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Why is throat cancer holding Kenyans by the neck

By Gatonye Gathura | Published Sat, August 5th 2017 at 00:00, Updated August 5th 2017 at 00:02 GMT +3
(Photo Courtesy)

SUMMARY

  • Kenya is reporting the highest throat cancer cases in the world
  • Disease affecting younger people only in some parts of Kenya while its distribution is almost equally between the sexes
  • Research indicates Kenya has highest incidence of esophageal cancer, with prevalence in Central and Lake Victoria region

Kenya is reporting the highest throat cancer cases in the world, a new study has revealed. And medical experts are also baffled by the disease’s highly selective behaviour.

The study shows it is affecting younger people only in some parts of Kenya while its distribution is almost equally between the sexes, which contradicts known trends elsewhere. The research indicates that throat cancer is concentrating in specific geographical areas, ethnic communities and even families.

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Kenya belongs to the African Esophageal Cancer Corridor (ESCC), which has the highest incidence of throat cancer in the world. The corridor includes Malawi, Kenya, Uganda, Tanzania and parts of South Africa while other areas with high cancer incidences are China and Iran.

Researchers from North Carolina Central University, US; University of Nairobi, Kenyatta National Hospital and Dalian University, China, had compared the incidence of throat cancer in Kenya with the other hots pots of China, Iran and South Africa.

In the report published in June in the American Journal of Digestive Disease had also included France, US and UK for comparison with Kenya recording the highest incidence of the disease globally. The information is cited from the World Health Organisation’s affiliated GLOBOCAN, the global custodian of world cancer data. The data shows Kenya to have the highest rates of new cases of throatcancers and deaths compared to the other countries in both women and men.

Prevalent cancer

Official statistics show EC or esophageal cancer to have high prevalence in Central Kenya, around the Lake Victoria region but with possible hot spots in Eldoret and Bomet in the Rift Valley.

Data at both the Moi Teaching and Referral Hospital in Eldoret and the Tenwek Mission Hospital in Bomet shows EC as the most prevalent cancer attended to at the two hospitals. EC patients around Bomet and Eldoret areas are getting the disease when much younger than those in other parts of the country or the world.

Any significant throat cancers in Nairobi are picked after age 30 and peak at age 65. In the UK and US, significant numbers of throat cancer cases are being noticed at ages 50 and peaking at ages 70.

“Kenya has the highest reported percentage of young patients, below 30 years globally, and thus it is important to establish the reasons underlying so many young cases,” says the study led by Joab Otieno Odera.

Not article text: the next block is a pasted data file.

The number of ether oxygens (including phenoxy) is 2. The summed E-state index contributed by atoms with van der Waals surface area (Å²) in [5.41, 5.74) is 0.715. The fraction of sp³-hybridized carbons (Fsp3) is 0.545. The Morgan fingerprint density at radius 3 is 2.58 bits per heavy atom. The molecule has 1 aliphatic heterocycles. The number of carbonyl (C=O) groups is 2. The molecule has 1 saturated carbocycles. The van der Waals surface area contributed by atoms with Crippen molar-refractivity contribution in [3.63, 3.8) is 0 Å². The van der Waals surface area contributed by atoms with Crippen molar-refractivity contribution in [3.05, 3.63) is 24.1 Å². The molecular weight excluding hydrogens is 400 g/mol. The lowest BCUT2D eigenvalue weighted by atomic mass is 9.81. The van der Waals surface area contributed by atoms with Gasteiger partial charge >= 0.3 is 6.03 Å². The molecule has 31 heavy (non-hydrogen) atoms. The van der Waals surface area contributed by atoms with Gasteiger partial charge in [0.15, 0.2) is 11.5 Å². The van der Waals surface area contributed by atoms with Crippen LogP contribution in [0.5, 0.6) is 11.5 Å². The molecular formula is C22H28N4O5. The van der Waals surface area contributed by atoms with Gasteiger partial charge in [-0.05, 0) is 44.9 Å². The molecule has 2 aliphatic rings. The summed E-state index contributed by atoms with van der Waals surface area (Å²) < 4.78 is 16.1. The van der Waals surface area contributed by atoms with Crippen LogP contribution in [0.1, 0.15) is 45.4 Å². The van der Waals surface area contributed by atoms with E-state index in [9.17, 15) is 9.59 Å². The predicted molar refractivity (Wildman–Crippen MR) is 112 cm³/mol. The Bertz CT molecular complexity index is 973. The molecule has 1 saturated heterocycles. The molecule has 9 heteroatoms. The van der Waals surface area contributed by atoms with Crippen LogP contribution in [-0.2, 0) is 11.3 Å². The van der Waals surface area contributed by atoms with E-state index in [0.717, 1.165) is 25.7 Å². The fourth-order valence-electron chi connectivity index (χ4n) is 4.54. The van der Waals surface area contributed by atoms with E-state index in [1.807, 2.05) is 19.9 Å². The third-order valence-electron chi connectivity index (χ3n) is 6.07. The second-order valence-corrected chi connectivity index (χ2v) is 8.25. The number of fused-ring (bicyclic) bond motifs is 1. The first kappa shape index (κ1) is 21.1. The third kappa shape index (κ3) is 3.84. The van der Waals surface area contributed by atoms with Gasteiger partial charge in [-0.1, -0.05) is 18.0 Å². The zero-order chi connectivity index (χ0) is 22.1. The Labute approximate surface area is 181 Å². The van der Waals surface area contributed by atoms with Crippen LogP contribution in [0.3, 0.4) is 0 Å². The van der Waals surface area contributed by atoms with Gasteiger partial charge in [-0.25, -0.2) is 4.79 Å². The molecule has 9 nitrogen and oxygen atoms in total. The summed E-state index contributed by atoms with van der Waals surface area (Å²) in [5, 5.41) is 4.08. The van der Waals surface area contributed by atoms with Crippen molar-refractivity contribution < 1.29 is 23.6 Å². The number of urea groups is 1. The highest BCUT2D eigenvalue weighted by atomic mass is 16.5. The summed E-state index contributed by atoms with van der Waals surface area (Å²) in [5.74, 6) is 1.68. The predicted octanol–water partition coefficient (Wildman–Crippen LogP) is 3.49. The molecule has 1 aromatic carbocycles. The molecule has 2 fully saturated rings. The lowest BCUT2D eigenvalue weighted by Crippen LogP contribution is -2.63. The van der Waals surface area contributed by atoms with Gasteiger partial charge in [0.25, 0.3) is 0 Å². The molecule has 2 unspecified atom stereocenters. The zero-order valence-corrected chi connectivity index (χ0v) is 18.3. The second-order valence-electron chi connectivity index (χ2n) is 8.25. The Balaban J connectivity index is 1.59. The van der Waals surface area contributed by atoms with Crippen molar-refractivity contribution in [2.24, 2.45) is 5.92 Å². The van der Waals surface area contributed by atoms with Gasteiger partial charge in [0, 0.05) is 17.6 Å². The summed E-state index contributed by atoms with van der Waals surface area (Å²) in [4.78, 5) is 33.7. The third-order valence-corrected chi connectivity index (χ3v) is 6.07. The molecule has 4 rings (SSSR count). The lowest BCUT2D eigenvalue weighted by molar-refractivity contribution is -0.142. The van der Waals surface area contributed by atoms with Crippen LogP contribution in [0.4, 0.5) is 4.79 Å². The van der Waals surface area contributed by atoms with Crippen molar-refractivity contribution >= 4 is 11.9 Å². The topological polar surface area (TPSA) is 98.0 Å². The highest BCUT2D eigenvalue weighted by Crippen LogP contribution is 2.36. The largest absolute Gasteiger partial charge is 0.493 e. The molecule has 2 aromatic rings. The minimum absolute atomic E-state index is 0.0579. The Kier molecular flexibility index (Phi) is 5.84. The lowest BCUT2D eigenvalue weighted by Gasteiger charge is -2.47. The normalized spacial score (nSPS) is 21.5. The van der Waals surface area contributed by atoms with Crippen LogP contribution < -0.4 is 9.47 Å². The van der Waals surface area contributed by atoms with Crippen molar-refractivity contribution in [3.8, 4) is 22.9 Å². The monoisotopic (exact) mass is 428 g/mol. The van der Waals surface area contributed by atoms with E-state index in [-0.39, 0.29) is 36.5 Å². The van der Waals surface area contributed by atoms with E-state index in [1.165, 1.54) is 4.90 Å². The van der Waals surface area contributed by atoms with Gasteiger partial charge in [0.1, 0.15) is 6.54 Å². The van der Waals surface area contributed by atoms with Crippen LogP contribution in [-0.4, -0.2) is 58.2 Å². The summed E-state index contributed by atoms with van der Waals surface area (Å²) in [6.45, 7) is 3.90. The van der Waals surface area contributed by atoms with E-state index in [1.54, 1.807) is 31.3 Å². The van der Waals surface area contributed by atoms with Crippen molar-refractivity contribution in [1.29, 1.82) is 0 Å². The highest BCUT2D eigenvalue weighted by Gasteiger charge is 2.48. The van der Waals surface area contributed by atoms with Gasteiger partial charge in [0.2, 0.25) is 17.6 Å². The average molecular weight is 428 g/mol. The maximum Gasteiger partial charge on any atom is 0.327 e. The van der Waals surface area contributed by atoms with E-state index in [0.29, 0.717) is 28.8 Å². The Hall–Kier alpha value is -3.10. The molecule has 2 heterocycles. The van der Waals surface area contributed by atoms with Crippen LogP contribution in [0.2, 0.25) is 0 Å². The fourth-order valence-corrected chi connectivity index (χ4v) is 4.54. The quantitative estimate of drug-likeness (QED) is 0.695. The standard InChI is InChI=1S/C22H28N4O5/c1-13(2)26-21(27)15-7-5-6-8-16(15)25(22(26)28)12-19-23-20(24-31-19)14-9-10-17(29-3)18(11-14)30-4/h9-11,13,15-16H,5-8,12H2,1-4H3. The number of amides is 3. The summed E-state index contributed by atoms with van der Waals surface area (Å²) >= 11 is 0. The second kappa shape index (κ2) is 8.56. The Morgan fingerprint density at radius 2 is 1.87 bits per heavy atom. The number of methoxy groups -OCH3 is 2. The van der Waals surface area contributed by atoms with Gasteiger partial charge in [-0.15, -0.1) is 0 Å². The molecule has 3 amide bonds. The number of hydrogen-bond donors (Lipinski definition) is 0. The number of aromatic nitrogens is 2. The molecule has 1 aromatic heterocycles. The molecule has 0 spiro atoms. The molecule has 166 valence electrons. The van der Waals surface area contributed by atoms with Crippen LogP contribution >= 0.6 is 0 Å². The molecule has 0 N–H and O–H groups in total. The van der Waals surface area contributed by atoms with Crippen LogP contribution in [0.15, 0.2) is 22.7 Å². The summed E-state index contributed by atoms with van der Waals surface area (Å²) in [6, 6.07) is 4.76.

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This and many other studies link alcohol drinking, smoking, dietary change and food preparation; consumption of hot food or drink as the main risk factors for EC in Kenya.

However, these behaviours are not unique to Tenwek and Eldoret, with experts saying they fail to answer some crucial questions. This is also the opinion of an ongoing intense study at the 300-bed Tenwek Mission Hospital in Bomet supported by the US National Cancer Institute. A description of the THINKER study, as it is called, says tobacco, alcohol diet and other lifestyle trends while important do not explain the high rates of EC in the region and its development in younger persons.

“Therefore, it is important to consider a wide range of causative factors to explain the high rates of cancer in these populations,” says the brief.

Causative factors

Towards this, the study is engaging 50 EC patients at Tenwek hospital whose tissue samples will be airlifted to the US for specialised studies.

A study published in November by the Nairobi Cancer Registry of Kenya Medical Research Institute (Kemri) showed various cancers were most likely to be found in specific ethnic groups. For example in a 15–year-period the registry had recorded high rates of deaths caused by throatcancer among the Kalenjin living in Nairobi.

Explaining the link between various cancers to particular ethnic groups the head of the registry Ann Korir suggested such groups may have continued with their cultural habits even after moving to Nairobi. However, scientists are reading a genetic play in EC trends in the Rift Valley.

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For example, at Tenwek hospital Odera cites studies which found that 45 out of 60 patients had a family history of cancer and 21 out of 60 had a family history of EC.

“EC cases in children as young as 12 years and their family history suggest possible heritable germline mutations in EC,” concludes the study.

The researchers are recommending more work be done to understand the genetic link to the development of esophageal cancer is these geographic areas.

www.rocketscience.co.ke

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